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The Light in the Forest | Study Guide

Conrad Richter

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The Light in the Forest | Chapter 11 | Summary



This chapter is told from True Son's perspective.

Still sick in bed, True Son wishes he could receive a letter from his Indian family. He hoped a message would come in the spring, but he fears the Indians have forgotten him. He worries he's lost his Indian soul and become submissive to white men. Mr. Butler taught him to hoe corn—a chore reserved for women in the Lenape tribe. Bejance saw True Son hoeing and remarked that the white people had finally harnessed him. True Son resolves to keep listening to his inner voice. On the inside he will be free, even if he's imprisoned on the outside.

Gordie runs into his room and tells him that Aunt Kate saw an Indian. True Son is hopeful—one of his people is nearby. Once night falls True Son slips into his Indian clothing and quietly leaves the house. He calls to the other Indian in the dark, eventually recognizing the voice as Half Arrow, his old friend. The boys joyfully reunite. Half Arrow says that Little Crane, another friend from True Son's tribe, came along to visit his white wife.

However, to True Son's shock, Half Arrow leads him to Little Crane's dead body. Half Arrow says the shooters came from behind them. He describes how he and Little Crane went to a cooper's shop and asked the white men there, including Uncle Wilse, where to find True Son. Little Crane warned Half Arrow to tell only happy stories, since white men are easily offended. But the two stories Little Crane told the white men both involve Indians tricking white people. Though True Son sees the humor in the stories, he knows the white men didn't laugh.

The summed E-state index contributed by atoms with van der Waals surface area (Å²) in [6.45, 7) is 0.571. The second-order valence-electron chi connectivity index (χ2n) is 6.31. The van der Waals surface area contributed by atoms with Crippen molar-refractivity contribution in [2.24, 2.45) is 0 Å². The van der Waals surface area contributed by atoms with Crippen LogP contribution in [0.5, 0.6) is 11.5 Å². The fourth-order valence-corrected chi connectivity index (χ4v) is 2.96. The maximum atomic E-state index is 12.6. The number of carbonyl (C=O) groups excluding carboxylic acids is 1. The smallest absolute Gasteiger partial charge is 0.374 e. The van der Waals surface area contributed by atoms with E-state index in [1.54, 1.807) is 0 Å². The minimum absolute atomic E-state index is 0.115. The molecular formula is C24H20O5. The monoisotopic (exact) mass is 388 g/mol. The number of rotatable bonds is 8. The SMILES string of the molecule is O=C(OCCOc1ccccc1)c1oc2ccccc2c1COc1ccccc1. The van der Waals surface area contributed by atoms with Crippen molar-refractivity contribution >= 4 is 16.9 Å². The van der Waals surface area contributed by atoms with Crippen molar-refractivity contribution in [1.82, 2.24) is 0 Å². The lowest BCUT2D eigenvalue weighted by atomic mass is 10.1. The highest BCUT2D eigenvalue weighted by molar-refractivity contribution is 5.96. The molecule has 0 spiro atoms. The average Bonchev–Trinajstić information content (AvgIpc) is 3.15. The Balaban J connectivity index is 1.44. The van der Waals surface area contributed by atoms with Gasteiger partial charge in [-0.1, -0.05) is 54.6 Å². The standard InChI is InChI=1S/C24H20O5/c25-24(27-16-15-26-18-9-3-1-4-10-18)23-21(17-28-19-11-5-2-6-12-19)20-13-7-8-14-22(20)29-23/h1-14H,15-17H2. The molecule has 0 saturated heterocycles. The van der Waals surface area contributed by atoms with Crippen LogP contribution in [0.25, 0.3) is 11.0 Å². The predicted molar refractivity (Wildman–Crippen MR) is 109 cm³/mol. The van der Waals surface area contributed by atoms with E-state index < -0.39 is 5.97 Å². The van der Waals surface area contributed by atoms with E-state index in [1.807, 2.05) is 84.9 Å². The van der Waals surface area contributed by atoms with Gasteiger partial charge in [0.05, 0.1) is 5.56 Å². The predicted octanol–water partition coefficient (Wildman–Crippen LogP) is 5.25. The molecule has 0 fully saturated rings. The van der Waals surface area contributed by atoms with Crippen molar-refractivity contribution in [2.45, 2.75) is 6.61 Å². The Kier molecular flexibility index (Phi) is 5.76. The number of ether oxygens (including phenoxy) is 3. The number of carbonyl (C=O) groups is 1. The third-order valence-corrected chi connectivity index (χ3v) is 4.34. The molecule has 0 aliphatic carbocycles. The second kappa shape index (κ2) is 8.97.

When True Son notices that Little Crane has been scalped, he becomes outraged. He and Half Arrow bury Little Crane. Then True Son goes to Uncle Wilse's house determined to find out who the killer was. Uncle Wilse says Little Crane is "where he won't do any more mischief." Then he grabs True Son to keep him in the house. Half Arrow charges to True Son's defense and fights Uncle Wilse, eventually knocking him unconscious.

The friends decide to scalp Uncle Wilse. A hired hand appears and Half Arrow wants to scalp him too. But True Son notices that the hired hand is getting a gun, and he and Half Arrow run away. As they approach First Mountain, they hear settlers following them.


In this chapter True Son makes a crucial decision to escape. As an adolescent, he's looking for models of manhood, and he contrasts Mr. Butler and Cuyloga, his two father figures. True Son associates manhood with authority and decision-making. He's unimpressed with what he sees as Mr. Butler's inability to lead the family.

More importantly, he still feels confined. The turtle dove's cry of solitude resembles his own solitude, caught between two worlds. To survive he's compromised and adapted in ways he never thought he would. Bejance, who knows about captivity himself, compares True Son to a harnessed plough horse in the field. Like the horse, True Son feels unable to think for himself or decide his own fate.